The sunset over Oyster Pond was quite vivid.

The Atwood House is home to the Chatham Historical Society. They have a wonderful collection of portraits of sea captains and other nautical memorabilia, including an exhibit of the rescue of the crew of the Pendleton.

The Mural Barn houses the paintings of Alice Stallknecht done in the 1930's and 40's using local residents of the time as models.

The lighthouse lens is set up and working in the parking lot.

There's nothing like a lobster party on the front lawn on a hot summer night!

The Unitarian Universalist Meeting House was set aglow by the setting sun.

We had the pleasure of meeting Rose Clancy of The Chatham Fiddle Company. She gives lessons as well as performing small concerts of mainly traditional Celtic tunes. In addition, she repairs fiddles and handcrafts these instruments.

The Chatham Festival of Arts is a juried show that focuses on fine arts.

During the festival, held in Chase Park, the Godfrey Windmill was open to the public. It is being restored using authentic tools.

I have rarely seen the sails up on a windmill and while I was there a group of men used the pole to turn the top of the windmill to better catch the wind. Click the picture for a video of this process and see more of the windmill.

Baker's Hardware has been in business since 1952. It is a classic hardware store where you can get just what you need.

Chatham capitalized on 2013 Great White Shark sightings by holding a fundraiser called Sharks in the Park.

Click the photo to see a gallery and slideshow.

Labor Day Weekend marks the official end of the summer season. We celebrated with dinner at the Beach Bar at Chatham Bars Inn and listening to jazz played by our friends, The Mike Dumas Band.

The Chatham Town Band has been playing summer concerts since 1932. They can be seen and heard at Kate Gould Park every Friday night at 8:00 P.M. during the summer.

The local PTO sold balloons at the entrances and they made the whole scene very colorful.

One family had made a chain of balloons that reached into the sky.

I am not a good judge of crowd size, but people begin setting up their blankets and chairs at noon and there was not much space available when we arrived an hour before the concert.

Toward the end of the evening, Kenneth Eldredge, who has directed the band since 1995, invited the audience to come up to dance, including the popular Bunny Hop.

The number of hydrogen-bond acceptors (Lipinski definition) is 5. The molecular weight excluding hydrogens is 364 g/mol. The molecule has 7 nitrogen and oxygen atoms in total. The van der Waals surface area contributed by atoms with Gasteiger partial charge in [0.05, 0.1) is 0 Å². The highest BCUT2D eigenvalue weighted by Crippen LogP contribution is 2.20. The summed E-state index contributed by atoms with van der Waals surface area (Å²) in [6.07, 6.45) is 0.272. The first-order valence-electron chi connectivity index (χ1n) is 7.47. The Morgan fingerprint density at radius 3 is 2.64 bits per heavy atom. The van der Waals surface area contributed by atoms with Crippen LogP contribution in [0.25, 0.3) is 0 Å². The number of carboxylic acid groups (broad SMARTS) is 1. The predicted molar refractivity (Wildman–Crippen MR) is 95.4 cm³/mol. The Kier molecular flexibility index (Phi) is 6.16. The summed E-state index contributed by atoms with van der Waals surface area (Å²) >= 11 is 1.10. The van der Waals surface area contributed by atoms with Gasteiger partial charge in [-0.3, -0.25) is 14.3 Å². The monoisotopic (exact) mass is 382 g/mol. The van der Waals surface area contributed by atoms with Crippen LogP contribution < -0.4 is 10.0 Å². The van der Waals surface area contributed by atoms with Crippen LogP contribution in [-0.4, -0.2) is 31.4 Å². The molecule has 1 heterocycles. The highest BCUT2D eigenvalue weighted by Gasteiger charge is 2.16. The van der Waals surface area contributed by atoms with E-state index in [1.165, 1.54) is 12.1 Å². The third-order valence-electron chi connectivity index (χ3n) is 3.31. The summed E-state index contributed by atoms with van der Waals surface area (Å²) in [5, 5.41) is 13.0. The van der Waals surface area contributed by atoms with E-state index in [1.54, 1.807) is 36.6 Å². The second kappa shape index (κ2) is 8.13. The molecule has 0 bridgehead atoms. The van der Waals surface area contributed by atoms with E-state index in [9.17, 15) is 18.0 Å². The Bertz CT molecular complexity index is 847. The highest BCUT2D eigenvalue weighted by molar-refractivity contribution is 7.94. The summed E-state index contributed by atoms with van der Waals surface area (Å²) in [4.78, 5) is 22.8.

The Clydesdale Horses paraded through town.

People are up to their knees clamming in the harbor at low tide.

The sunset colored the sky orange at Stage Harbor.

The visitors center of Monomoy National Wildlife Refuge has interesting exhibits, including this diorama of local birds, including sounds of local birds which were recorded at the refuge.

We enjoyed a seal cruise aboard the Monomoy Island Ferry. Click for pictures of the seals.

Weather balloons are sent up twice daily from this Weather Radiosonde site.

The waters of the basin are so calm that it is known locally as "The Bathtub".

A man is dragging his dinghy onto the beach.

The tide left an interesting pattern on the shore.

There was a young horseshoe crab on the beach.

Mr. Whalevedere is part of the Chatham pod of the Cape and Islands Whale Trail. He graced the lawn of the Chatham Town Offices during the summer of 2006.
Click to see more of the whales.

Two hand painted child sized Adirondack chairs sit in the garden in front of Lady's Choice.

A hedge has been trimmed in the shape of a whale.

Chatham Wayside Inn has been providing lodging since 1860.

Monomoy Theater is the summer home of the Ohio University Players and is especially known for its productions of Shakespeare's works.

Chatham Drama Guild is one of the oldest community theater groups on the Cape.

Munson Gallery opened in 1860.

Main Street was lit up for the holiday season.

Chatham Light House was once part of a set of twin towers.

On a windy day, the flag was blowing straight out.

The twin light turret, which operated from 1877 to 1970 is now on display at the Old Atwood House Museum.
Here is a closeup of the fresnal lense.
The gambrel style museum houses local memorabilia.
Nearby is this old barn.
A row of three coin-operated binoculars allows people to see ships on the ocean.
Although the day was cloudy, there were quite a few people on North Beach to view the surf stirred up by Hurricane Henri.
One brave souls was kayaking out near the sand bar.
A plaque tells of Chatham's participation in the Revolutionary War.
Greenery on a hill near North Beach looks almost tropical.

There is a memorial to sailors killed in a storm at sea.

Chatham Fish Pier is a busy spot.

Fish and lobsters are loaded directly from the boats to the trucks.

The Chatham Bars Inn is an elegant place for dinner or to stay.
The Captain Bassett House is at the edge of town.
A lovely pastel colored house has a matching children's playhouse alongside.

This cottage is named, "Serendipity".

This home has a clamshell driveway.

The old schoolhouse is now an ice cream shop.

Chatham Gristmill was built in 1797.

There are many interesting shops in downtown Chatham.

Chatham Candy Manor was a feast for the eyes. Click to see more.

Chatham Chamber of Commerce is located in a tiny building downtown.

The First Methodist Church has a bell tower with four spires.

These cottages overlook White Pond. Note that you can see the pond through the stilts under the cottages.

The masts of ships wintering on Monomoy Beach are dramatic against the sky.

Floats cover the dock.

The bright orange buoys and boat are a sharp contrast to the blue water.

Moorings are lined up on the pier.

Boats are in dry dock in the early spring.

Monomoy Yacht Club is an unassuming building.

There were a few colorful boats in the water.

Click the name of the town to see photos